Squires, Pierson & Sons, Inc. - Logo
Experience you want • The service you expect • The quality you deserve
This is a placeholder for the Yext Knolwedge Tags. This message will not appear on the live site, but only within the editor. The Yext Knowledge Tags are successfully installed and will be added to the website.
The Yext script you entered is empty or incorrect: .
It should look like:
 <script async defer src="https://knowledgetags.yextpages.net/embed?key=KEY&account_id=ACCOUNT_ID&location_id=LOCATIONS_ID" type="text/javascript"></script> 
,
This is a placeholder for the Yext Knolwedge Tags. This message will not appear on the live site, but only within the editor. The Yext Knowledge Tags are successfully installed and will be added to the website.
The Yext script you entered is empty or incorrect: .
It should look like:
 <script async defer src="https://knowledgetags.yextpages.net/embed?key=KEY&account_id=ACCOUNT_ID&location_id=LOCATIONS_ID" type="text/javascript"></script> 

FAQs

Frequently Asked Questions

Fully Licensed and Insured  |  Locally and Family Owned  |  60+ Years of Experience

This is a placeholder for the Yext Knolwedge Tags. This message will not appear on the live site, but only within the editor. The Yext Knowledge Tags are successfully installed and will be added to the website.
The Yext script you entered is empty or incorrect: .
It should look like:
 <script async defer src="https://knowledgetags.yextpages.net/embed?key=KEY&account_id=ACCOUNT_ID&location_id=LOCATIONS_ID" type="text/javascript"></script> 

Get Answers to Many Common Questions About Septic Systems

At Squires, Pierson & Sons, Inc, we get a lot of questions about septic systems and other services, and we're very happy to answer them all. However, to save you a phone call or email, we've posted our more frequently asked questions here for you to read. If you have a question that you don't see below, feel free to contact us at your convenience. We're always here when you need us.
  • What exactly is a septic system?

    On Long Island, septic systems usually consist of two main parts; a septic tank and a cesspool, or drainage field. The septic tank is a watertight box, usually made of concrete or fiberglass with inlet and outlet pipes. Wastewater flows from the home to the septic tank through a pipeline. The septic tanks treat wastewater naturally by holding it in the tank long enough for solids and liquids to separate.


    The wastewater forms three layers inside the tank. Solids that are lighter than water, such as greases and oils, will float to the top and form a layer of scum. Solids that are heavier than water will settle at the bottom of the tank to form a layer of sludge. This leaves a middle layer of partially clarified wastewater.


    The layers of sludge and scum remain in the septic tank where bacteria occurring naturally in the wastewater work to break the solids down. Natural bacteria generated by the solid waste partially decompose the waste in the cesspool and septic tank and reduces the amount of solid material by as much as 60 percent.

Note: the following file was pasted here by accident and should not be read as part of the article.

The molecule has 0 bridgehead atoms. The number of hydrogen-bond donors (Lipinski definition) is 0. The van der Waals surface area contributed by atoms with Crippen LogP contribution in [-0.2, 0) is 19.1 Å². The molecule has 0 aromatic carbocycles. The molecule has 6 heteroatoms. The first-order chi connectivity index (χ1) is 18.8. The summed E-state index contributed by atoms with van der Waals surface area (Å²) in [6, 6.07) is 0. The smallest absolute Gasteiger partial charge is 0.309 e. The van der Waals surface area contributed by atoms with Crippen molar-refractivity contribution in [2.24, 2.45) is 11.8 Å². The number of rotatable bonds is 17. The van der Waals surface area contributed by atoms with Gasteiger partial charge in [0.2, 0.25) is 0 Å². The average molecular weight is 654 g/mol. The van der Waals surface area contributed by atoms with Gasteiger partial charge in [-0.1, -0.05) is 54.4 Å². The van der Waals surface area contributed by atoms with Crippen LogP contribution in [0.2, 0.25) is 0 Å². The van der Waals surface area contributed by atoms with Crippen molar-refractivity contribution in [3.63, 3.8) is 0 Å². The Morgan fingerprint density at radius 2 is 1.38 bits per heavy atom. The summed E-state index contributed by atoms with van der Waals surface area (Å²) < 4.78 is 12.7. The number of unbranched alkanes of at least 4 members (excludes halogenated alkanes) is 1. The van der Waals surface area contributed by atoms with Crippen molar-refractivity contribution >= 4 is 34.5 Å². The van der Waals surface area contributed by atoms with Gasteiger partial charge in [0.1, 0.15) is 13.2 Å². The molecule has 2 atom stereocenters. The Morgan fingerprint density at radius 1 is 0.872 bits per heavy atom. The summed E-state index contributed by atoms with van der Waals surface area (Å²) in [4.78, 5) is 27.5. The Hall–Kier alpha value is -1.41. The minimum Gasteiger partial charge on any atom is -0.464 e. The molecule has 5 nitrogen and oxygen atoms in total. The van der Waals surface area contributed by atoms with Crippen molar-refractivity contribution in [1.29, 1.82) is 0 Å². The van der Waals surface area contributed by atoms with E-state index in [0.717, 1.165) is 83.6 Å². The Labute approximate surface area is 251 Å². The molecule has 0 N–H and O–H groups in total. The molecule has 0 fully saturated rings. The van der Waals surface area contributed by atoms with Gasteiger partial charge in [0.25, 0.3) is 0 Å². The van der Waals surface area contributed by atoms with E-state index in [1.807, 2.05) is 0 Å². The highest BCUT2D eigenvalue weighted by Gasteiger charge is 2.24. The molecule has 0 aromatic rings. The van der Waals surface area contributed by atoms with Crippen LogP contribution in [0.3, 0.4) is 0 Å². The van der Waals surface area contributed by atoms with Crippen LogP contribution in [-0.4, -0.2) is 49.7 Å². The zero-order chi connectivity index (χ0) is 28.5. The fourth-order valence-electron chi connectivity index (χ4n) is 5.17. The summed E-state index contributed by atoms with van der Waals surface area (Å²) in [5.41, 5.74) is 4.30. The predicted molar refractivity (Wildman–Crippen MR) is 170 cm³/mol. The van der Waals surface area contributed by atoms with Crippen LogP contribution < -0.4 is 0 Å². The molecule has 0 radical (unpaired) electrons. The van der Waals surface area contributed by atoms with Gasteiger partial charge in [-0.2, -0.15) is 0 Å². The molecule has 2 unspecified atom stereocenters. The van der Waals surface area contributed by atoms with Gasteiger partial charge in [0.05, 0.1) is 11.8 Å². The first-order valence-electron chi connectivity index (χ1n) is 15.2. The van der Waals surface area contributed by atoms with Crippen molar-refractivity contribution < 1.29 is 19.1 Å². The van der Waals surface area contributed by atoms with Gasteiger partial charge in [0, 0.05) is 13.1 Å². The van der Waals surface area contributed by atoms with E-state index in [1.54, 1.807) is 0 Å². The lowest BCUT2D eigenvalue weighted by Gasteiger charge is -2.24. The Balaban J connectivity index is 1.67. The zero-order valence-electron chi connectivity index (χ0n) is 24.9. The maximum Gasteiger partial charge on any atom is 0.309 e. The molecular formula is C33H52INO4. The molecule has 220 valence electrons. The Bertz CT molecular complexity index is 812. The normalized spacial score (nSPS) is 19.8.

The sludge and scum that cannot be broken down remain in the tank until being pumped out. The layer of clarified liquid flows from the septic tank to the cesspool. 


    The cesspool, or overflow pool, has holes on the sides and bottom that allow the clarified liquid from the septic tank to leach out into the ground. This leach field allows wastewater to slowly trickle from the pipes down through the soil. The soil acts as a biological filter.

  • What do I need to know about my septic system?

    The most important thing you can do as a homeowner is having your septic tank pumped out regularly, every two to three years in most cases. There are a few other things to remember that will help you get the maximum efficiency out of your system:


    1. Don't park heavy vehicles over your septic system. You may damage the components
    2. Don't build structures over your septic tank or in any area that would cover the leach field or block access to the septic tank for servicing
    3. Avoid septic tank additives. A properly maintained septic tank does not need additives to function efficiently. Chemical or biological additives may cause damage and are unnecessary
    4. Think twice before installing a garbage disposal. The trade-off for the convenience of putting food waste down the drain will be a substantial increase in the volume of solids entering your septic tank, leading to the need for more frequent pumping
    5. Don't plant a vegetable garden over your septic tank
    6. Conserve water to extend the life of your system. Fix leaky toilet tank valves and drippy faucets. The more that goes in, the more often you'll need to pump
    7. Plants grass and other shallow-rooted plants over your septic system. Deep-rooted shrubs and trees can grow into the pipes and clog the system
  • What should I avoid flushing?

    The label may say it's flushable, but don't believe it. Items that are not easily biodegradable will clog up your septic tank. Many common household chemicals can interfere with the biological process necessary to break down waste materials. Here's a partial list of items you should not flush. If you're not sure if something is flushable, assume it isn't!


    DO NOT FLUSH:

    • Paper towels
    • Cotton swabs
    • Personal hygiene products
    • Medications
    • Disposable diapers
    • Coffee grounds
    • Cat litter
    • Cooking fats and oils
    • Facial tissues
    • Dental floss
    • Cigarette butts
    • Plastics
    • Grease
    • Bones
    • Antibacterial products
    • Drain cleaners
    • Paint, solvents, or paint thinners
    • Motor oil or antifreeze
    • Pesticides
Call (631) 283-1403 today for your FREE estimate!
Discounts for
First Responders
Share by: